Tom Moon

Tom Moon has been writing about pop, rock, jazz, blues, hip-hop and the music of the world since 1983.

He is the author of the New York Times bestseller 1000 Recordings To Hear Before You Die (Workman Publishing), and a contributor to other books including The Final Four of Everything.

A saxophonist whose professional credits include stints on cruise ships and several tours with the Maynard Ferguson orchestra, Moon served as music critic at the Philadelphia Inquirer from 1988 until 2004. His work has appeared in Rolling Stone, GQ, Blender, Spin, Vibe, Harp and other publications, and has won several awards, including two ASCAP-Deems Taylor Music Journalism awards. He has contributed to NPR's All Things Considered since 1996.

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First Listen
10:03 pm
Sun March 9, 2014

First Listen: Kevin Drew, 'Darlings'

Kevin Drew's new album, Darlings, comes out March 18.
Courtesy of the artist

Originally published on Wed March 19, 2014 9:54 am

Back in 2007, Kevin Drew (of Toronto's baroque-pop collective Broken Social Scene) gazed longingly at a woman and pronounced her too beautiful for the carnal escapades swirling inside his brain. That song, "Tbtf," was among the wondrous creations on his solo debut Spirit If — a worship-dream set in a sleek, gliding tempo, and sung in a mood of melancholy wistfulness.

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The Record
3:18 pm
Tue March 4, 2014

In Rio, A Universe Of Samba

Sitting around what looks like a conference table with a small group of musicians, guitarist Moacyr Luz (center) leads his samba group.
Courtesy of QK

Originally published on Tue March 4, 2014 5:31 pm

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Music Reviews
3:19 pm
Tue February 25, 2014

Album Review: 'Morning Phase'

Originally published on Wed March 5, 2014 10:05 am

Transcript

MELISSA BLOCK, HOST:

The singer and songwriter Beck is considered one of the most innovative artists of his generation. This week, he released "Morning Phase," his first new album in six years. Critic Tom Moon says the new record returns back to the brooding pop of 2002's "Sea Change," which many consider his best work.

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First Listen
10:03 pm
Sun February 16, 2014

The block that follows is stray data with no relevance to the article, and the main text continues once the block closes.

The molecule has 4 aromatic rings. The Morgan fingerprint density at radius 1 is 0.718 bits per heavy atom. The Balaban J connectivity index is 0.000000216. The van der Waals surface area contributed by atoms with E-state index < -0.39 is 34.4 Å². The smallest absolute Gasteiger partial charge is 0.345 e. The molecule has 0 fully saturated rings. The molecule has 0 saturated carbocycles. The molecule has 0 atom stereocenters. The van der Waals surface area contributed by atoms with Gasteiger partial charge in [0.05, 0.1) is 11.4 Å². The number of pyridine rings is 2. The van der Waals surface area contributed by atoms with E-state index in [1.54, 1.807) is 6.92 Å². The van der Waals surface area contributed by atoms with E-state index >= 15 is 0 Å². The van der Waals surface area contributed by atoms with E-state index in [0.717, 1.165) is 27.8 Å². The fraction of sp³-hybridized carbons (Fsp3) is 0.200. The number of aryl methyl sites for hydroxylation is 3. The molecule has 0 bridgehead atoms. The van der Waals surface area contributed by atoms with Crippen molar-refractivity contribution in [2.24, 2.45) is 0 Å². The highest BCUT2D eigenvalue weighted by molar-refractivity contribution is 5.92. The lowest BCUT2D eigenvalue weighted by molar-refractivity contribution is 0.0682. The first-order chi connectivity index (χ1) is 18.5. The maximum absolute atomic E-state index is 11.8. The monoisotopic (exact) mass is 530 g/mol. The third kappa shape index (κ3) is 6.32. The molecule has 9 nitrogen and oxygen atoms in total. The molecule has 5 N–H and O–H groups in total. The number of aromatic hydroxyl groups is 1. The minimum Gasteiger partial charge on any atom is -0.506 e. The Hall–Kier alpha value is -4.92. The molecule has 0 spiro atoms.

First Listen: Beck, 'Morning Phase'

Beck's new album, Morning Phase, is out Feb. 25.
Autumn De Wilde Courtesy of the artist

Originally published on Wed February 26, 2014 2:15 pm

The thumbnail summary already circulating for Beck's 12th full-length album goes like this: It's a sequel to Sea Change, the brooding 2002 record frequently mentioned as his masterpiece.

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Music Reviews
3:29 pm
Wed February 12, 2014

Album Review: 'Sun Structures,' By Temples

Originally published on Wed February 12, 2014 7:00 pm

Transcript

MELISSA BLOCK, HOST:

Finally this hour, a new perspective on the enduring influence of The Beatles. It comes from another four-piece British rock band called Temples. The group is from the town of Kettering. Critics have been raving about them since last summer. Their debut album, "Sun Structures," has now been released here in the U.S. And hearing it might whisk you away to 1960s Liverpool. Here's our critic, Tom Moon.

TOM MOON, BYLINE: If nothing else, Temples has impeccable timing.

(SOUNDBITE OF SONG, "SHELTER SONG")

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First Listen
10:02 pm
Sun February 2, 2014

First Listen: Temples, 'Sun Structures'

Temples' new album, Sunstructures, is out Feb. 11.
Ed Miles Courtesy of the artist

Originally published on Tue February 11, 2014 10:15 am

It makes cosmic sense that Sun Structures, the debut album from Temples, arrives at the height of the current nostalgia wave associated with the 50th anniversary of Beatlemania and the British Invasion.

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First Listen
10:00 pm
Sun January 12, 2014

First Listen: Tom Brosseau, 'Grass Punks'

Tom Brosseau's Grass Punks comes out Jan. 21.
Nathaniel Wood Courtesy of the artist

Originally published on Wed January 22, 2014 10:58 am

The opening lament on Tom Brosseau's new Grass Punks is as old as the hills: You don't pay attention to me anymore. In a thin, reedy voice that grows more vulnerable as the song unfolds, Brosseau confronts the reality that he no longer commands his beloved's attention. He's been supplanted not by a new affair, but by the smartphone: "I long for you to hold me in your arms," he sings, "but instead, you cradle your device."

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Music Reviews
4:12 pm
Fri December 13, 2013

When Donny Hathaway, Thelonious Monk And Neil Young Hit A Turning Point

Live at the Cellar Door, the new album from Neil Young, was recorded in 1970.
Gary Burden Courtesy of the artist

Originally published on Fri December 13, 2013 6:29 pm

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Music Reviews
2:14 pm
Mon November 11, 2013

Pop's Resident Provocateur Fizzles On 'ARTPOP'

Lady Gaga's new album, ARTPOP, is out now.
Inez and Vinoodh Courtesy of the artist

Originally published on Mon November 11, 2013 6:54 pm

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Music Reviews
3:41 pm
Tue October 1, 2013

Steady And Swingin': Tootie Keeps The Tempo

From left: pianist Ethan Iverson, drummer Albert "Tootie" Heath and bassist Ben Street.
John Rogers Courtesy of the artist

Originally published on Tue October 1, 2013 5:38 pm

Since playing on John Coltrane's first release in 1957, drummer Albert "Tootie" Heath has participated in a number of landmark jazz records. Now 78, the musician is featured in a new trio session with players nearly half his age — pianist Ethan Iverson of The Bad Plus and bassist Ben Street.

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